This recipe isn’t difficult at all, but there are a lot of moving parts. Doing some of them ahead – such as cooking and shelling the edamame, peeling and cleaning the shrimp, using the shells to flavor your stock (also optional) and even breaking the pasta into short pieces – makes it all come together much more quickly at meal time.
Shrimp fideos with red bell pepper and edamame
Serves 3 (see Kitchen Notes)
1 package frozen edamame (or 1/2 cup frozen peas, thawed)
1/2 pound small or medium-sized raw shrimp
salt and freshly ground black pepper
1 cup chicken broth or stock, unsalted or reduced sodium preferred
8 ounces vermicelli or other thin pasta, broken into 2-inch pieces
1 red bell pepper, chopped
1 medium yellow onion, chopped
1 tablespoon minced garlic
1 teaspoon sweet paprika
1/4 cup dry white wine [editor's note: substitute cooking wine]
Parmesan cheese (optional)
Do ahead. Cook the edamame according to package directions. This can be done a day ahead, storing cooked edamame in the shells in the fridge. An hour or so before cooking the, shell 1/2 cup of edamame beans and set aside.
Peel and devein the shrimp. If you wish to use the shells to flavor your stock (recommended – they add a nice extra to the finished dish), heat a tablespoon of olive oil in a medium saucepan. Add the shrimp shells, toss to coat with oil and cook, stirring occasionally, for two to three minutes. Add chicken stock and 1 cup water. Bring to a boil over medium-high heat; reduce heat and simmer, stirring occasionally, for 6 or 7 minutes. Remove from heat and let cool slightly; then pour through a fine mesh strainer into a large measuring cup, pressing gently on the shells with the back of a spoon to release more liquid. Add enough water to bring liquid back to 2 cups (I added about 1/2 cup to replace what had cooked away). Set aside. You can do this as you prep your vegetables or a little before.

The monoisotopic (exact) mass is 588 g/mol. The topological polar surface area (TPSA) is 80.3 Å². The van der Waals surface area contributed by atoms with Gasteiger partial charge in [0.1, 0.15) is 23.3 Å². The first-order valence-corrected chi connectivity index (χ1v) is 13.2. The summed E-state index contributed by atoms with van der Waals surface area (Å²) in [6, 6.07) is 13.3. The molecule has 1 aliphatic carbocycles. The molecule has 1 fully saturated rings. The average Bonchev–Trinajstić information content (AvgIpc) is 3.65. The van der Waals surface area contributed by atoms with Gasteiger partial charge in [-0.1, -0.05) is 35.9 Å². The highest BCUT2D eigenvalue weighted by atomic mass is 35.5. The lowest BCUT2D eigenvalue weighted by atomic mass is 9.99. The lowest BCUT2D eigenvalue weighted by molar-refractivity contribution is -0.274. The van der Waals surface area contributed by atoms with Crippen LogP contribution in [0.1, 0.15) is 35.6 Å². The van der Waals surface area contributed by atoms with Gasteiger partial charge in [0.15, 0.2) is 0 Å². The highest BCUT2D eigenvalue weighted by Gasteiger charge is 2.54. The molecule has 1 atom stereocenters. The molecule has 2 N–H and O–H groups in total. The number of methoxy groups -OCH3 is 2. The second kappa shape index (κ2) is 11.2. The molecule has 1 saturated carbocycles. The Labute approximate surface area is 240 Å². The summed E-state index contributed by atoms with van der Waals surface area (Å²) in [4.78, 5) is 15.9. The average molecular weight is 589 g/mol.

Cook the dish. Heat 2 tablespoons of oil in a large nonstick sauté pan or deep skillet over medium flame. Season shrimp with salt and pepper and quickly sauté, about two minutes per side. Don’t worry if they haven’t cooked completely through – you’ll finish them later with the pasta. Transfer to a bowl and set aside.